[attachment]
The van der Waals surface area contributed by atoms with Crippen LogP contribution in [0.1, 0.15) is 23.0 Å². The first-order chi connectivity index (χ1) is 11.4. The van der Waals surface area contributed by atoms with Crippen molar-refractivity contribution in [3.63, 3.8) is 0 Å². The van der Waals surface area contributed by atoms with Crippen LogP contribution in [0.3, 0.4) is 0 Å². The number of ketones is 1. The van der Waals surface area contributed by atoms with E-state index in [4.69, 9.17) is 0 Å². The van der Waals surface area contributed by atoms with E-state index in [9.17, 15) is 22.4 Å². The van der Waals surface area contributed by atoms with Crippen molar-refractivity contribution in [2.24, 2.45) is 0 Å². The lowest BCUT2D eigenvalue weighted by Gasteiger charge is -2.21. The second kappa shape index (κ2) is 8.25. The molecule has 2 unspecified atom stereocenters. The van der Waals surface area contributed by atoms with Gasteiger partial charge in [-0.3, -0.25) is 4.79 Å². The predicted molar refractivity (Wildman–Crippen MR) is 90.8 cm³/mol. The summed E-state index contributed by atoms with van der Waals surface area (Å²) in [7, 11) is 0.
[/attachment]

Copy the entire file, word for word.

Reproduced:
The van der Waals surface area contributed by atoms with Crippen LogP contribution in [0.1, 0.15) is 23.0 Å². The first-order chi connectivity index (χ1) is 11.4. The van der Waals surface area contributed by atoms with Crippen molar-refractivity contribution in [3.63, 3.8) is 0 Å². The van der Waals surface area contributed by atoms with Crippen LogP contribution in [0.3, 0.4) is 0 Å². The number of ketones is 1. The van der Waals surface area contributed by atoms with E-state index in [4.69, 9.17) is 0 Å². The van der Waals surface area contributed by atoms with E-state index in [9.17, 15) is 22.4 Å². The van der Waals surface area contributed by atoms with Crippen molar-refractivity contribution in [2.24, 2.45) is 0 Å². The lowest BCUT2D eigenvalue weighted by Gasteiger charge is -2.21. The second kappa shape index (κ2) is 8.25. The molecule has 2 unspecified atom stereocenters. The van der Waals surface area contributed by atoms with Gasteiger partial charge in [-0.3, -0.25) is 4.79 Å². The predicted molar refractivity (Wildman–Crippen MR) is 90.8 cm³/mol. The summed E-state index contributed by atoms with van der Waals surface area (Å²) in [7, 11) is 0.